Results for Pension funds:
Charles E. and Susan T. Harris Professor
Department: Professor of Finance
Contact: (617) 253-0920, firstname.lastname@example.org
Expertise: Analysts forecasts; Angel investing; Applied economics; Applied math; Applied probability; Arbitrage pricing theory; Artificial intelligence; Asset management and pricing; Banking; Banking management; Banking operations and policy; Banking regulation; Bankruptcy; Bayesian networks; Bayesian statistics; Bond markets; Bond negotiations; Bond pricing; Business education; Business intelligence; Business plans; Capital budgeting; Capital controls; Capital market; CEO compensation; Chat rooms, investment; Consumer behavior; Contagion; Corporate finance; Corporate governance; Corporate strategy and policy; Currency; Data acquisition; Data mining; Decision making, decision support; Deflation; Derivatives; Disaster recovery; Distance learning; Diversification, corporate; Dividend policy; Dot-com; E-commerce; Econometrics; Economic crisis; Economics; Economy, current conditions; Education; Emerging businesses; Entrepreneurial finance; Entrepreneurial management; Entrepreneurship / New ventures; Equities; Euro; Exchange rates; Executive compensation; Executive education; Federal Reserve; Financial econometrics; Financial engineering; Financial information technology; Financial markets; Financial reporting; Financial services; Financial statement analysis; Foreign investment; Futures; Government; Hedge funds; Hurdle rates; Inflation; Information technology; Information technology, artificial intelligence; Intellectual property; Intellectual property law; Interest rates; International finance; Intertemporal choice; Investment analysis; Investment banking; Investment risk; Investment strategies; Knowledge sharing; Law; Macroeconomics; Market, categorical structures in; Mathematical programming; MBA; Mergers and acquisitions; Mortgage funds; Mutual funds; Neural networks; New stock markets; New ventures; Non-linear dynamics; Online banking; Online feedback mechanisms; Operations research; Optimal control; Optimization; Options; Patents; Pensions; Personal finance; Portfolio choice; Portfolio design and management; Private equity; Probability, applied; Research and development; Research, academic; Retirement planning; Revenue management; Risk capital; Risk management; Sampling; Securities and Exchange Commission; Security prices; Simulation; Software agents; Startups; Statistics; Stochastic modeling; Stock exchange; Stock exchange consolidation; Stock market; Stock options; Stock trading; Sub-prime lending; Technology; Trading decisions; Treasuries; Valuation; Venture capital; Wall Street; Web-based marketing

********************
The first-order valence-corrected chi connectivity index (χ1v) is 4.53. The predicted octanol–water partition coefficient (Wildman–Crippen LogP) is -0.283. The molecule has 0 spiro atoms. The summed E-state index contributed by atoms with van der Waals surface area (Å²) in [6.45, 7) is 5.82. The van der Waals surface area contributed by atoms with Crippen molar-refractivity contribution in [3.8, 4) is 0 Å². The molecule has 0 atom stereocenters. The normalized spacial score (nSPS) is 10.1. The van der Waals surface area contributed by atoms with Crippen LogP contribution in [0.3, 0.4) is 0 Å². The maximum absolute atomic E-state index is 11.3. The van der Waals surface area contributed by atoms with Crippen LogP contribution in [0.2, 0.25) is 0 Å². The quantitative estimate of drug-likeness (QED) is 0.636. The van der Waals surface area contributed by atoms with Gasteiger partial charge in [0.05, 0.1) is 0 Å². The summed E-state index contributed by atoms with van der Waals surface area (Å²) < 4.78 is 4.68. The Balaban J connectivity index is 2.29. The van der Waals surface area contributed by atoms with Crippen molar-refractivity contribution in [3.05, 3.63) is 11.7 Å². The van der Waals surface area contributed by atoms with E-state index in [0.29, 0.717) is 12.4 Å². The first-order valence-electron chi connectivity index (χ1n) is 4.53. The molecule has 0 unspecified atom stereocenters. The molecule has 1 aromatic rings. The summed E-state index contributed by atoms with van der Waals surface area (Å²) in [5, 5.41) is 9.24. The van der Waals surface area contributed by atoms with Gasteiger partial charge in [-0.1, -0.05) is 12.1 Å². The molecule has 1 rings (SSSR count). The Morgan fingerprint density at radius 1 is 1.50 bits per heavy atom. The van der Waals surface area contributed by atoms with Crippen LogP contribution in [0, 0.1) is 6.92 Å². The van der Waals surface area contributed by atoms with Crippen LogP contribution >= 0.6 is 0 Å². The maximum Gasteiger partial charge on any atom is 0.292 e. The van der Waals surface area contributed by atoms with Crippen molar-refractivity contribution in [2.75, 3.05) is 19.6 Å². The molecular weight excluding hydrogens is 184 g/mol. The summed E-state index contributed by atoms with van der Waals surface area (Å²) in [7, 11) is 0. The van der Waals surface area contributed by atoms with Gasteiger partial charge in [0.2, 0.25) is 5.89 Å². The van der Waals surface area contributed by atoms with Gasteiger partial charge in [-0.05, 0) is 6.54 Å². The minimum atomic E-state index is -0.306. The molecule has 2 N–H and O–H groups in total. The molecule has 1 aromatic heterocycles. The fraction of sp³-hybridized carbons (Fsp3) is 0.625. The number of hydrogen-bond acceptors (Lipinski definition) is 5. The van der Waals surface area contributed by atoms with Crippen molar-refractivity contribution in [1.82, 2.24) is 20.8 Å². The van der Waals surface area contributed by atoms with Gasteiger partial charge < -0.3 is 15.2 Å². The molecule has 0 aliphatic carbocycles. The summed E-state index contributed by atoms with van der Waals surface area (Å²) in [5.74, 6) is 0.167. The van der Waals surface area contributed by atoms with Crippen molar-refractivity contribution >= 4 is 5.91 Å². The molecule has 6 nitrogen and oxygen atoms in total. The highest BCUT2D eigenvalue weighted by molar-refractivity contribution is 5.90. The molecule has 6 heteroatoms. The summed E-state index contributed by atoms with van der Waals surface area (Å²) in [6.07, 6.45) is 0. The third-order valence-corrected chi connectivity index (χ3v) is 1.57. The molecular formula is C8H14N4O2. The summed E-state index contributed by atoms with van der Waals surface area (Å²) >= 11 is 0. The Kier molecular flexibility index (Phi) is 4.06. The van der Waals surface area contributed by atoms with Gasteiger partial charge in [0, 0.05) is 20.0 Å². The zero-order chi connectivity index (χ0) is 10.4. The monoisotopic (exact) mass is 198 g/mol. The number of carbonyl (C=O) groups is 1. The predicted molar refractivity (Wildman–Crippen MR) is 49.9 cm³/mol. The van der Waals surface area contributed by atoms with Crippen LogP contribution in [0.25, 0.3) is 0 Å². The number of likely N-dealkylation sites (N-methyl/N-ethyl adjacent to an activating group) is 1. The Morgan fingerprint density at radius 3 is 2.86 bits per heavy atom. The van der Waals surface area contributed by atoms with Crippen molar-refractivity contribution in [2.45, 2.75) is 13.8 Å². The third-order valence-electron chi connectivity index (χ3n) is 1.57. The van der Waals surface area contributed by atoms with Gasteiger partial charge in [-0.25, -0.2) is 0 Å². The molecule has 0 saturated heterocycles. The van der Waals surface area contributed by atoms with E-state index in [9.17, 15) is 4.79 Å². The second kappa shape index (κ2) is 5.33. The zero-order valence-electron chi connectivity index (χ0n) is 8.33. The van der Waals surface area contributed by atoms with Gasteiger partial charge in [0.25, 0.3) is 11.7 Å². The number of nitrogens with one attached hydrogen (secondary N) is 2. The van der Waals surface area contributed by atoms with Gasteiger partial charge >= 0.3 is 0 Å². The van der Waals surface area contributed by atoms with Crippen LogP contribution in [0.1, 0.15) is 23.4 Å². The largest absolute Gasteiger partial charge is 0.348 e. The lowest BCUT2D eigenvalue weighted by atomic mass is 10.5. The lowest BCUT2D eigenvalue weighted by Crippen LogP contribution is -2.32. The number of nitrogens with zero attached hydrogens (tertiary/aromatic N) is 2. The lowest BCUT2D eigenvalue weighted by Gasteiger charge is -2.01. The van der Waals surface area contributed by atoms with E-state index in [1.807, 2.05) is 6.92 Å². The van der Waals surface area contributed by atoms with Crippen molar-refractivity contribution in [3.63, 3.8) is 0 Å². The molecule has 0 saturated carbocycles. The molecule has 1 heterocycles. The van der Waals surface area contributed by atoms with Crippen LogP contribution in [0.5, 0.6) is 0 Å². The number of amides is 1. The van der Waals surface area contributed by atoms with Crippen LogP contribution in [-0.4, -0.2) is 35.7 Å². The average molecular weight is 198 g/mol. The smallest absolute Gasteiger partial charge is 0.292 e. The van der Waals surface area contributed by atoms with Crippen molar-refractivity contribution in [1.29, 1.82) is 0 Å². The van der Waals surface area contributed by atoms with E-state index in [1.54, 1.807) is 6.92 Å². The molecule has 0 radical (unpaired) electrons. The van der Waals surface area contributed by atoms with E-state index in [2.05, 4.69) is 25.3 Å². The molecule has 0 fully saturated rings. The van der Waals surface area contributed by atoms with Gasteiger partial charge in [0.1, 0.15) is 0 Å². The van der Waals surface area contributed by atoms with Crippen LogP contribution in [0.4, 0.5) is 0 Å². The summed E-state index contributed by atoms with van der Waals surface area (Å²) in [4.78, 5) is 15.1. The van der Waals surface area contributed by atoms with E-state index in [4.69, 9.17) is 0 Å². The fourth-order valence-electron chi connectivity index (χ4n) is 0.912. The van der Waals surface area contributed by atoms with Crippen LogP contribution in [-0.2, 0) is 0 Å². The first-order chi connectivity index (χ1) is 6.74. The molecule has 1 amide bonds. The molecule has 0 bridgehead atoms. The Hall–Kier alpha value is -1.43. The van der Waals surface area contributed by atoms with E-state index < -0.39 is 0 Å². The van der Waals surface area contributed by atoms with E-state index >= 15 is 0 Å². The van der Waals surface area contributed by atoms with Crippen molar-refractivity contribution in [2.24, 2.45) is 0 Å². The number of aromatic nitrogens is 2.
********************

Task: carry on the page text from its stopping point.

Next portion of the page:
From off-shoring good jobs to the great and growing income divide, finance-driven decision-making has long been at the core of many of our economic problems. It’s not that financial analysts and operatives are necessarily evil or uncaring – rather, they believe they have a fiduciary responsibility to generate maximum returns for their funds, even when the results have worker and society-unfriendly consequences. Changing this mindset has proven a tough nut to crack even for union pension fund managers, who are aware of the social consequences of investment decisions. But there are glimmers of hope and interest. On June 7, for example, some of the nation’s largest institutional investors and the biggest single pension fund investor – the California Public Employees’ Retirement System (CALpers) — will hold a conference to explore ways to transform socially and environmentally sustainable investment criteria from a perceived liability to an asset. CALpers has a commitment to … Read More »The post Making good = profitable — Managing Sustainable Businesses–Thomas Kochan appeared first on MIT Sloan Experts.